Stuart Feder   Charles Ives: “My Father’s Song.” A Psychoanalytic Biography.
Yale University Press, 396 pages, $35

reviewed by Richard Brookhiser

Charles Ives: “My Father’s Song,” a study of the Connecticut Yankee who was part-genius, part-crank, and perhaps the non-popular American musician of the twentieth century most worth listening to, is subtitled “A Psychoanalytic Biography,” and the adjective makes one anxious. But Stuart Feder knows his music as well as he knows his psychology, and he writes with insight and, when facts are absent, a becoming modesty that make his book triumph over its style (long-winded) and its typeface (minute).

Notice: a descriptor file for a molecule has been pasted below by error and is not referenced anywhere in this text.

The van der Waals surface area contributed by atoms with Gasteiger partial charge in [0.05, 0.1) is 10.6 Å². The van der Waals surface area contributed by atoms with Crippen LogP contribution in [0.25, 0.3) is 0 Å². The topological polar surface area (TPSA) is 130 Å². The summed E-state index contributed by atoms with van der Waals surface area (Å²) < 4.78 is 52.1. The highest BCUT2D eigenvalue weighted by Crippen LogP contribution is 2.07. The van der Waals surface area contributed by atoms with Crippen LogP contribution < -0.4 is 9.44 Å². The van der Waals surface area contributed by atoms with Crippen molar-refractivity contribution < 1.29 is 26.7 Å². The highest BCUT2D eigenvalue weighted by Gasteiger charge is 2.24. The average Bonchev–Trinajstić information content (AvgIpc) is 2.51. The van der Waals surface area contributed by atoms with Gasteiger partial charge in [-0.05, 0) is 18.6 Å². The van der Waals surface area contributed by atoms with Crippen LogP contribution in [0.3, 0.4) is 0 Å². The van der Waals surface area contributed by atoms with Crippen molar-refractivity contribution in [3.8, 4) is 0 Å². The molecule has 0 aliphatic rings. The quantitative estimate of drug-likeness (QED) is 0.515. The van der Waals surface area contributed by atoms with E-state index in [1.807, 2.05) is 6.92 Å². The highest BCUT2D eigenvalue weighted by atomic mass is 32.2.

Charles Ives often said that the most important influence on his music was the example and encouragement of his father, George Ives,...


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